FringeReview Scotland 2015
Marc Brew brings together Scottish Ballet and Indepen-dance in a fascinating first half which seeks, and does, explore physical conversations between the two companies to create one. The second half is given over to the 70’s and Hans van Manen’s tremendous fusion of ballet and modern dance in a new and reverential rendering by Scottish Ballet.
This is a performance that will live long in my memory for a number of reasons. Firstly Exalt, as a performance did not leave me with breathlessness but opened up what, I hope, shall be a growing collaboration. To witness those with physical challenges matching and leading the performers from an equally impressive company was something that I did not think I would see. Exalt asks questions of us in terms of our sympathies, expectations and moreover our pleasure in seeing performance.
At first I gazed and looked for the Indepen-dance performers, like they would have neon signs over their heads for ease of reference. Once I had realised that this was not the object of the exercise I relaxed and began to enjoy. To see all the performers lead, be lead and contribute in equal measure then matched any expectation that I may have had. Finally to leave, pleased and yet challenged, having enjoyed the piece was more than I bargained for. It had an organic yet collaborative feel to it though at times there were sections I thought those who may have felt they were more accomplished lost a little focus at times.
An example of just how progressively I felt we had moved, came with the appearance of a dancer in a wheelchair. Firstly, not knowing the dancer nor her circumstances I was delighted to see a wheelchair performer onstage. When she kicked her legs up and the got out of the chair I began to become angered; pet TV hate is able bodied actors taking the roles which ought to be for disabled actors. When she rolled the wheelchair away there was such a visual significance for me that I began to accept what might be afoot. My confusion had been compounded by exemplary technique in moving about in it! As she ended the performance, taking her bows in her chair I realised that, this incident alone had lead me to question whether she was disabled and more importantly if it ever really mattered. I don’t want to know whether she is or not, I just want to applaud her dance; is that not progress?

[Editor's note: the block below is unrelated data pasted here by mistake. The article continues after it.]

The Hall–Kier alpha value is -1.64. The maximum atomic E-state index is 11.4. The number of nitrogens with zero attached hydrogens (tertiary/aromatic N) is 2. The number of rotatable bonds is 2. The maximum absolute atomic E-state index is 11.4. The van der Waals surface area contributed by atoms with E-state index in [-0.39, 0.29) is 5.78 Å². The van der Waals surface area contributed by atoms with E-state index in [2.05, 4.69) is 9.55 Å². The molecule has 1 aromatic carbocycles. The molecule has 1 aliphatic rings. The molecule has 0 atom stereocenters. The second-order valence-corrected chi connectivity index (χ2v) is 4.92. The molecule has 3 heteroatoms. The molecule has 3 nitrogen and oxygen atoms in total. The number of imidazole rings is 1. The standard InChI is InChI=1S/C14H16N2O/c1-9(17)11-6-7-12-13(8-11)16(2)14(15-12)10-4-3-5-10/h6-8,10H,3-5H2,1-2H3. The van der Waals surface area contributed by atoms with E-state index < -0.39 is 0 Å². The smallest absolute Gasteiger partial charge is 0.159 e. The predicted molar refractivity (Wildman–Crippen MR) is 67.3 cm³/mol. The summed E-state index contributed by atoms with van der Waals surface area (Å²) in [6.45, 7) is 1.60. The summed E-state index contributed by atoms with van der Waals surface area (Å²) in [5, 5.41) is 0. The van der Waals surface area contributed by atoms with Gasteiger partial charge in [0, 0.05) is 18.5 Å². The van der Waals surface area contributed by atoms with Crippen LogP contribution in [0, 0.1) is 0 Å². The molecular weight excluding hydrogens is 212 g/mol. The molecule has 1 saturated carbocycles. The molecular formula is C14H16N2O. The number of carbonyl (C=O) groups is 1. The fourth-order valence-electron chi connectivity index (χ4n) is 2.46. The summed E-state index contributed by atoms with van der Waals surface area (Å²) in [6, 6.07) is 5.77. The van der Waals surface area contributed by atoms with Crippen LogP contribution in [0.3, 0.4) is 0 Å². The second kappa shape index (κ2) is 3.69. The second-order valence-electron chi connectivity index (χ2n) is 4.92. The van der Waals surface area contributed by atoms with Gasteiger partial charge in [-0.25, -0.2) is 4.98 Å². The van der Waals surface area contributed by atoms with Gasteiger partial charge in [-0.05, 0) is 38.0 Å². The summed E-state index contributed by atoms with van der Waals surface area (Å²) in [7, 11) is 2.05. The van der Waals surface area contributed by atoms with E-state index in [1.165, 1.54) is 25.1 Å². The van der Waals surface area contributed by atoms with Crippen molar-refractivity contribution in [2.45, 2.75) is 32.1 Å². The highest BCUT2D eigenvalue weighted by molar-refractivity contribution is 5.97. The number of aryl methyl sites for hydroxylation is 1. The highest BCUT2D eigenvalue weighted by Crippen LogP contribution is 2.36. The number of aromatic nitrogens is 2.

By the end there was one company as claimed and the fusion, the lights, soundscape, technical effects – ladders onstage and lighting alone – gave the right tempo and atmosphere to give an appreciative crowd a great night to open Dance International Glasgow (DiG).
The second half was perhaps more traditional fare but with the radical mind of van Manen writ large there was little to settle in your seats for. This was a fantastic tribute to his work and an accomplished performance. The simple yet highly effective costumes as well as the hypnotic blend of music and lighting kept me attentive and wanting a 6th Tango.
Together these were a highly interesting double act. The possibility that one may have overshadowed the other was quickly dispelled. As I began, if this were a token performance then shame is due as it was so good as well as being worthwhile – creatively. There is a double dose of shame because it has so much to creatively offer, not just for each separate company but collectively as an entity in itself; perhaps we could exalt that 6th Tango…